According to media reports, a slowing of the Earth’s rotation is likely to bring an increase in the number of severe quakes. What do NZ scientists say?
The report follows a conference presentation last month by two US researchers who suggest a slowing of Earth’s rotation is correlated with an increase in earthquakes of magnitude 7 or higher.
In a paper presented to the Geological Society of America, scientists Roger Bilham of the University of Colorado in Boulder and Rebecca Bendick of the University of Montana suggested “variations in the speed of Earth’s rotation could trigger intense seismic activity, particularly in heavily populated tropical regions”, reports the Observer. “Although such fluctuations in rotation are small – changing the length of the day by a millisecond – they could still be implicated in the release of vast amounts of underground energy, it is argued.”
The NZ Science Media Centre asked experts to comment on the reports – here are their responses.
Professor Martha Savage, Institute of Geophysics, Victoria University of Wellington:
The correlation occurs with a “phase lag” of about five years, which means that the minimum in rotation rate precedes the peak in earthquakes by about five years. Roger Bilham suggests that the correlation could be used to predict, in general, that the occurrence of earthquakes over magnitude 7 will be larger this year (and in the next five years) than it was in the previous five years.
He also suggests two possible explanations for the correlation: the slight change in the Earth’s shape caused by the slower rotation might put extra stress on the crust, or tectonic plates may act like “a loose cannon sliding upon the deck of a rolling ship” and don’t quite keep up with the change in motion of the mantle underneath them, again causing stress to build up in the crust.
The next five years can therefore serve as a test of his hypothesis, but there are no specific predictions about exactly where the increased earthquakes will be. In any case, it is a good reminder to keep up to date with your earthquake preparedness in terms of making sure that you have enough water and food for a week and by checking that your belongings are appropriately fastened in case there is a large earthquake.
Professor Mark Stirling, Chair of Earthquake Science, University of Otago:
The Otago Earthquake Science group does not support the primary conclusion of this article. We see it as yet another example of a fortuitous correlation between earthquake occurrence and an unrelated phenomenon.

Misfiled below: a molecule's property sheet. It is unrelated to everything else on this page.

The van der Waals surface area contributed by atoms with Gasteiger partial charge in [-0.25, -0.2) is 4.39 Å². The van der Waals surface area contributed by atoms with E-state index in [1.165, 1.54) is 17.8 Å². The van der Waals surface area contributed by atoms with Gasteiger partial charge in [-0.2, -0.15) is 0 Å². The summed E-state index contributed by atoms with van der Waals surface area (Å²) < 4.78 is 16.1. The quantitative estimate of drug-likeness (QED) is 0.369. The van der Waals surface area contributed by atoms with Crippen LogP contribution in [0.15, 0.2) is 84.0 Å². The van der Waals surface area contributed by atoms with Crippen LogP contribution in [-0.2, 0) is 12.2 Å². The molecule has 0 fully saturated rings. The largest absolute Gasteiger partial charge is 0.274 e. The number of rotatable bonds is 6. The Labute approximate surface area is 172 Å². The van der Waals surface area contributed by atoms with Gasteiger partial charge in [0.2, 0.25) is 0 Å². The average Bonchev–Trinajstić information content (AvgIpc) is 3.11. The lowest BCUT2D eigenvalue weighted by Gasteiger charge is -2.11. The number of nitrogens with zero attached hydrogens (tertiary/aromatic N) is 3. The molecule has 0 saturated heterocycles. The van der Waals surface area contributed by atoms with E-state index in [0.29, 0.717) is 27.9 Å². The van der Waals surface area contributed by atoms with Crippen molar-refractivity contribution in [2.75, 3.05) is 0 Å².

Earthquake rates fluctuate greatly around the plate boundaries of the world, and many explanations for the fluctuations have been provided over the years (eg Super Moon, Diurnal controls, Earth Orbit Eccentricity). While the researchers involved in this most recent work are very well known and regarded, we have no basis to support their conclusions at this time.
GNS Science is unable to provide a meaningful comment on this research. It appears to be a conference presentation and very preliminary rather than peer-reviewed research, so there is no detail for us to examine.
It is true there have been periods of elevated rates of large earthquakes in the past 100 years. However, if you go looking for correlations with other natural phenomenon, you will almost certainly find some interesting matches.
Dr Virginia Toy, senior lecturer, Department of Geology, University of Otago:
A lot of people attempt to make statistical correlations between occurrence of natural events/hazards and other environmental phenomenon. For example, there are studies of whether earthquakes are preceded by “lightning” or related to “solid earth tides”. Some of these yield statistically defendable correlations; others don’t. I tend to think of them in the context of Ken Ring … the man who writes about apparent statistical correlations between the phase of the Moon and the weather.
I am sure the statistical correlation [in this study] is more defendable than Ken Ring’s work. However, it shouldn’t inspire panic. The story has reported the researcher’s statements in a way it sounds like we will get a jump from six to 20 large earthquakes per year. I don’t think this is likely.
Dr Tim Stahl, lecturer in tectonic geology, University of Canterbury:
Professors Bilham and Bendick are respected scientists in earthquake geology and seismic risk. I would look forward to seeing this study in a peer-reviewed journal, with some reporting of the statistical tests for the significance of the observed relationships and with further consideration of potential mechanisms. As with any conference abstract or presentation, it is difficult to judge the scientific merit of the claims being made until they have undergone rigorous peer-review and additional testing by other research groups.
It is important to note that the authors explicitly state in the abstract that the precise locations, times, or magnitudes of earthquakes cannot be predicted, even if their observations and interpretations are eventually confirmed by other researchers.
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